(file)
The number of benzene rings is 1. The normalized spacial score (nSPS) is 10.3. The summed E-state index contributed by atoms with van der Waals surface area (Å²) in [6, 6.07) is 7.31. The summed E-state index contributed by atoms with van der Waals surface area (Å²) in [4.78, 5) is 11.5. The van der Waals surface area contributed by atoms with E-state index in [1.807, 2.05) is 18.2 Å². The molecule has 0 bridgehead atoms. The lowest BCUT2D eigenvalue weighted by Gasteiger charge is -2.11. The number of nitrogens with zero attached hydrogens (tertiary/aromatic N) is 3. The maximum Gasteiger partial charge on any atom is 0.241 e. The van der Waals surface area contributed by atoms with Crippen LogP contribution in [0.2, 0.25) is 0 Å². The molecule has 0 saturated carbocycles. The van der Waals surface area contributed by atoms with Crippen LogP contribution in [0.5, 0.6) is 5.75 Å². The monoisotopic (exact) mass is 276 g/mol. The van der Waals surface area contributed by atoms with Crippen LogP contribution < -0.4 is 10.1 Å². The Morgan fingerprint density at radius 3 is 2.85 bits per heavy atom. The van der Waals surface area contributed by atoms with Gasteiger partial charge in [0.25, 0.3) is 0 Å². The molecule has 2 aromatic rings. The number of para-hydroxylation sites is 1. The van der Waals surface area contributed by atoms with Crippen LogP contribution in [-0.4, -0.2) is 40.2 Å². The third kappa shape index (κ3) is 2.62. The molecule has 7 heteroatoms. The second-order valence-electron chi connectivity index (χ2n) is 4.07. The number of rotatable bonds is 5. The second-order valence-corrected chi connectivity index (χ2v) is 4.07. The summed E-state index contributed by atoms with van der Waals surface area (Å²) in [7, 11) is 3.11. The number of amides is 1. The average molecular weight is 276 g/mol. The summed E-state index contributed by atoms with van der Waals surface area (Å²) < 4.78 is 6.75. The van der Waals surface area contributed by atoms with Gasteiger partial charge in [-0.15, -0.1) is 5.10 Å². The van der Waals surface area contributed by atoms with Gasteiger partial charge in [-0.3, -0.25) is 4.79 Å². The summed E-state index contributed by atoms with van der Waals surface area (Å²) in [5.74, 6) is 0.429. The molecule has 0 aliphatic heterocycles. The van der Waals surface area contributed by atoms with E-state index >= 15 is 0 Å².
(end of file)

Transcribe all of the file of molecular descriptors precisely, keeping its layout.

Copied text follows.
The number of benzene rings is 1. The normalized spacial score (nSPS) is 10.3. The summed E-state index contributed by atoms with van der Waals surface area (Å²) in [6, 6.07) is 7.31. The summed E-state index contributed by atoms with van der Waals surface area (Å²) in [4.78, 5) is 11.5. The van der Waals surface area contributed by atoms with E-state index in [1.807, 2.05) is 18.2 Å². The molecule has 0 bridgehead atoms. The lowest BCUT2D eigenvalue weighted by Gasteiger charge is -2.11. The number of nitrogens with zero attached hydrogens (tertiary/aromatic N) is 3. The maximum Gasteiger partial charge on any atom is 0.241 e. The van der Waals surface area contributed by atoms with Crippen LogP contribution in [0.2, 0.25) is 0 Å². The molecule has 0 saturated carbocycles. The van der Waals surface area contributed by atoms with Crippen LogP contribution in [0.5, 0.6) is 5.75 Å². The monoisotopic (exact) mass is 276 g/mol. The van der Waals surface area contributed by atoms with Crippen LogP contribution < -0.4 is 10.1 Å². The Morgan fingerprint density at radius 3 is 2.85 bits per heavy atom. The van der Waals surface area contributed by atoms with Gasteiger partial charge in [0.25, 0.3) is 0 Å². The molecule has 2 aromatic rings. The number of para-hydroxylation sites is 1. The van der Waals surface area contributed by atoms with Crippen LogP contribution in [-0.4, -0.2) is 40.2 Å². The third kappa shape index (κ3) is 2.62. The molecule has 7 heteroatoms. The second-order valence-electron chi connectivity index (χ2n) is 4.07. The number of rotatable bonds is 5. The second-order valence-corrected chi connectivity index (χ2v) is 4.07. The summed E-state index contributed by atoms with van der Waals surface area (Å²) in [7, 11) is 3.11. The number of amides is 1. The average molecular weight is 276 g/mol. The summed E-state index contributed by atoms with van der Waals surface area (Å²) < 4.78 is 6.75. The van der Waals surface area contributed by atoms with Gasteiger partial charge in [-0.15, -0.1) is 5.10 Å². The van der Waals surface area contributed by atoms with Gasteiger partial charge in [-0.3, -0.25) is 4.79 Å². The summed E-state index contributed by atoms with van der Waals surface area (Å²) in [5.74, 6) is 0.429. The molecule has 0 aliphatic heterocycles. The van der Waals surface area contributed by atoms with E-state index >= 15 is 0 Å².